What the Age of Enlightenment brought about
One of our basic beliefs is that the human condition has improved over the course of history and will continue to improve thanks to the accumulation of human knowledge.
The belief in progress stretches back to the 18th century when the intellectual movement known as the Enlightenment started in a full-fledged manner in Europe.
The Age of Enlightenment, which has exerted a tremendous force during the past three centuries, has mankind really progressed a lot?
In their book “Dialectic of Enlightenment” published in the 1940s, Frankfurt School philosophers of Max Horkheimer and Theodor Adorno came up with the above question.
Their suspicions were understandable because they have seen the tragedy of two world wars and the rise of fascism and totalitarianism, including Nazism and Stalinism, as well as the development of nuclear bombs.
Against this backdrop, the authors appeared to lose their belief in the positive power of human reason, or the backbone of enlightenment.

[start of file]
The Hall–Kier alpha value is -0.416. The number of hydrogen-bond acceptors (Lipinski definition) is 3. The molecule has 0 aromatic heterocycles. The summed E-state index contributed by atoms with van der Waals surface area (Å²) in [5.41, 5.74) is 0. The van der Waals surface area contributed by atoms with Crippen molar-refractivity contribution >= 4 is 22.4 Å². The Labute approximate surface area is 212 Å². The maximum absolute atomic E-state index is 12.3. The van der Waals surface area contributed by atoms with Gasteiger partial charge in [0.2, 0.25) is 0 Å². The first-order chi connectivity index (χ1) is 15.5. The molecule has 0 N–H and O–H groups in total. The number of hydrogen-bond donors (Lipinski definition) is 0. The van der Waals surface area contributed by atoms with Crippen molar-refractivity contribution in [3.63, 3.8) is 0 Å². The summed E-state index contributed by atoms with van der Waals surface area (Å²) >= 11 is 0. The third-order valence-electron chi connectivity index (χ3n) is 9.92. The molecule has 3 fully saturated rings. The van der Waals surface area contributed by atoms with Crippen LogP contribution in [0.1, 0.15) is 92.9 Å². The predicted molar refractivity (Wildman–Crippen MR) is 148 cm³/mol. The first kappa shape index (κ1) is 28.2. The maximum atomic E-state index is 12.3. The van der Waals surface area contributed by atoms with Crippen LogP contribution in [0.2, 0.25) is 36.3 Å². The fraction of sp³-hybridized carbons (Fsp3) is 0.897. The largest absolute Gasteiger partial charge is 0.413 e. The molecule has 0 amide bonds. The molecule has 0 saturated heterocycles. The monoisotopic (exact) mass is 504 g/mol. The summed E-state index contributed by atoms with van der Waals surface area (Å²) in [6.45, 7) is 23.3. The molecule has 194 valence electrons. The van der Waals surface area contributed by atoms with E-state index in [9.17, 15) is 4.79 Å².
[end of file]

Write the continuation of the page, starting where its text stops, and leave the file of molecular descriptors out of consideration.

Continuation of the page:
“Reason serves as a universal tool for the fabrication of all other tools, rigidly purpose-directed and as calamitous as the precisely calculated operations of material production, the results of which for human beings escape all calculation,” they said.
“Reason’s old ambition to be purely an instrument of purposes has finally been fulfilled.”
Of note is that the two authors are quite critical of Friedrich Nietzsche, possibly due to the suspicions that the 19th-century philosopher helped lay the theoretical foundation for the German national socialism, or Nazism.
Still, some believe that Nietzsche helped paved the way for such extreme worldviews as Nazism. Even some experts support such understanding.
But Nietzsche has been cleared of such charges as more in-depth studies were carried out about his work. And I also think that Nietzsche deserves better treatments than those of Horkheimer and Adorno.